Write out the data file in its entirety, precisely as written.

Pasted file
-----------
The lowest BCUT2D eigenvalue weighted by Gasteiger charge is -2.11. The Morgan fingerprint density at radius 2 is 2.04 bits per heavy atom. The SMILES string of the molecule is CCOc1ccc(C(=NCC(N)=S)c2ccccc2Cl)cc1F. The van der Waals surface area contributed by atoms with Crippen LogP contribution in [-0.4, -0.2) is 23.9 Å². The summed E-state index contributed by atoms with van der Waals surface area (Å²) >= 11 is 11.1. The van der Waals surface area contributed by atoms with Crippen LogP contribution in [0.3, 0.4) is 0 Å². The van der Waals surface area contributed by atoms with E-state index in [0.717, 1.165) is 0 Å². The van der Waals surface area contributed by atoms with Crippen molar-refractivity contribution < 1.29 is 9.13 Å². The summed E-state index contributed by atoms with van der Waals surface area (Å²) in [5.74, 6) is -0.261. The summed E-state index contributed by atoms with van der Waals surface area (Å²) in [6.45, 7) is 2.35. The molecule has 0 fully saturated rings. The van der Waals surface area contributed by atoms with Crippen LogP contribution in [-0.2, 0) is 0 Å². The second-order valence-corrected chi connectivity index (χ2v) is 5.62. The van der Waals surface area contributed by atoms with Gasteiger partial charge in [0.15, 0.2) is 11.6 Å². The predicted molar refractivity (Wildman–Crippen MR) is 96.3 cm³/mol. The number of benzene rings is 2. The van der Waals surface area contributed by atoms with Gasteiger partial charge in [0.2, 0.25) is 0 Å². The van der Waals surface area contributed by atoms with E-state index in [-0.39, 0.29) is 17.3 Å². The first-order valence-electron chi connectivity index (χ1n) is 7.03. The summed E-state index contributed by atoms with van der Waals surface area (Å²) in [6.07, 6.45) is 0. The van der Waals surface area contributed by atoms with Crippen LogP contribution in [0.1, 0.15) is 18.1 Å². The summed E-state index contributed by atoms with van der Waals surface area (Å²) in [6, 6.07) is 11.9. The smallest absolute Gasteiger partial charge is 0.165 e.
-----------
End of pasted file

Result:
The lowest BCUT2D eigenvalue weighted by Gasteiger charge is -2.11. The Morgan fingerprint density at radius 2 is 2.04 bits per heavy atom. The SMILES string of the molecule is CCOc1ccc(C(=NCC(N)=S)c2ccccc2Cl)cc1F. The van der Waals surface area contributed by atoms with Crippen LogP contribution in [-0.4, -0.2) is 23.9 Å². The summed E-state index contributed by atoms with van der Waals surface area (Å²) >= 11 is 11.1. The van der Waals surface area contributed by atoms with Crippen LogP contribution in [0.3, 0.4) is 0 Å². The van der Waals surface area contributed by atoms with E-state index in [0.717, 1.165) is 0 Å². The van der Waals surface area contributed by atoms with Crippen molar-refractivity contribution < 1.29 is 9.13 Å². The summed E-state index contributed by atoms with van der Waals surface area (Å²) in [5.74, 6) is -0.261. The summed E-state index contributed by atoms with van der Waals surface area (Å²) in [6.45, 7) is 2.35. The molecule has 0 fully saturated rings. The van der Waals surface area contributed by atoms with Crippen LogP contribution in [-0.2, 0) is 0 Å². The second-order valence-corrected chi connectivity index (χ2v) is 5.62. The van der Waals surface area contributed by atoms with Gasteiger partial charge in [0.15, 0.2) is 11.6 Å². The predicted molar refractivity (Wildman–Crippen MR) is 96.3 cm³/mol. The number of benzene rings is 2. The van der Waals surface area contributed by atoms with Gasteiger partial charge in [0.2, 0.25) is 0 Å². The van der Waals surface area contributed by atoms with E-state index in [-0.39, 0.29) is 17.3 Å². The first-order valence-electron chi connectivity index (χ1n) is 7.03. The summed E-state index contributed by atoms with van der Waals surface area (Å²) in [6.07, 6.45) is 0. The van der Waals surface area contributed by atoms with Crippen LogP contribution in [0.1, 0.15) is 18.1 Å². The summed E-state index contributed by atoms with van der Waals surface area (Å²) in [6, 6.07) is 11.9. The smallest absolute Gasteiger partial charge is 0.165 e.